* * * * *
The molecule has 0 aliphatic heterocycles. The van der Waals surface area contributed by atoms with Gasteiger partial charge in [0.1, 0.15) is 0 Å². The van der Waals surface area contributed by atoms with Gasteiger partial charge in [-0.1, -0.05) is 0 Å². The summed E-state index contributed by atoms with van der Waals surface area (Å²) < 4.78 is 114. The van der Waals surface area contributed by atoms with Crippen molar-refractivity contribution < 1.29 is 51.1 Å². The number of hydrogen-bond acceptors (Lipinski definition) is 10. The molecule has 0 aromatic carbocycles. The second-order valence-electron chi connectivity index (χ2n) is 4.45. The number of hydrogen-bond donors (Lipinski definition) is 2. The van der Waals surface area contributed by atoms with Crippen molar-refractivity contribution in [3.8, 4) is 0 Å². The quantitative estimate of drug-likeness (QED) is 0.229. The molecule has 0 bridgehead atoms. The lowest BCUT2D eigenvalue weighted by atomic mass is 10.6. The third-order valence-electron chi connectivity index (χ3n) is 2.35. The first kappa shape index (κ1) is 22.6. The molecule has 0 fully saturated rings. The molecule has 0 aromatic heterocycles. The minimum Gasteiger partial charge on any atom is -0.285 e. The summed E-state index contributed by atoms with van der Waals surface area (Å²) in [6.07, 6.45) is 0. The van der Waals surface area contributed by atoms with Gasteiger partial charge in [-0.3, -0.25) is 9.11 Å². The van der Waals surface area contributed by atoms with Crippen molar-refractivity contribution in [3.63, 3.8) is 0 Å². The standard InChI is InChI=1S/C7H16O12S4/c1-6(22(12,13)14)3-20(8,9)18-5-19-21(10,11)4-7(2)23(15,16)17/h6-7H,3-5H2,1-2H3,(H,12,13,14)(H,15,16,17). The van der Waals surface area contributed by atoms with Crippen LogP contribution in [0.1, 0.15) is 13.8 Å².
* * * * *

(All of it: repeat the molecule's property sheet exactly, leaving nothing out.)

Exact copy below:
The molecule has 0 aliphatic heterocycles. The van der Waals surface area contributed by atoms with Gasteiger partial charge in [0.1, 0.15) is 0 Å². The van der Waals surface area contributed by atoms with Gasteiger partial charge in [-0.1, -0.05) is 0 Å². The summed E-state index contributed by atoms with van der Waals surface area (Å²) < 4.78 is 114. The van der Waals surface area contributed by atoms with Crippen molar-refractivity contribution < 1.29 is 51.1 Å². The number of hydrogen-bond acceptors (Lipinski definition) is 10. The molecule has 0 aromatic carbocycles. The second-order valence-electron chi connectivity index (χ2n) is 4.45. The number of hydrogen-bond donors (Lipinski definition) is 2. The van der Waals surface area contributed by atoms with Crippen molar-refractivity contribution in [3.8, 4) is 0 Å². The quantitative estimate of drug-likeness (QED) is 0.229. The molecule has 0 bridgehead atoms. The lowest BCUT2D eigenvalue weighted by atomic mass is 10.6. The third-order valence-electron chi connectivity index (χ3n) is 2.35. The first kappa shape index (κ1) is 22.6. The molecule has 0 fully saturated rings. The molecule has 0 aromatic heterocycles. The minimum Gasteiger partial charge on any atom is -0.285 e. The summed E-state index contributed by atoms with van der Waals surface area (Å²) in [6.07, 6.45) is 0. The van der Waals surface area contributed by atoms with Gasteiger partial charge in [-0.3, -0.25) is 9.11 Å². The van der Waals surface area contributed by atoms with Crippen molar-refractivity contribution in [3.63, 3.8) is 0 Å². The standard InChI is InChI=1S/C7H16O12S4/c1-6(22(12,13)14)3-20(8,9)18-5-19-21(10,11)4-7(2)23(15,16)17/h6-7H,3-5H2,1-2H3,(H,12,13,14)(H,15,16,17). The van der Waals surface area contributed by atoms with Crippen LogP contribution in [0.1, 0.15) is 13.8 Å².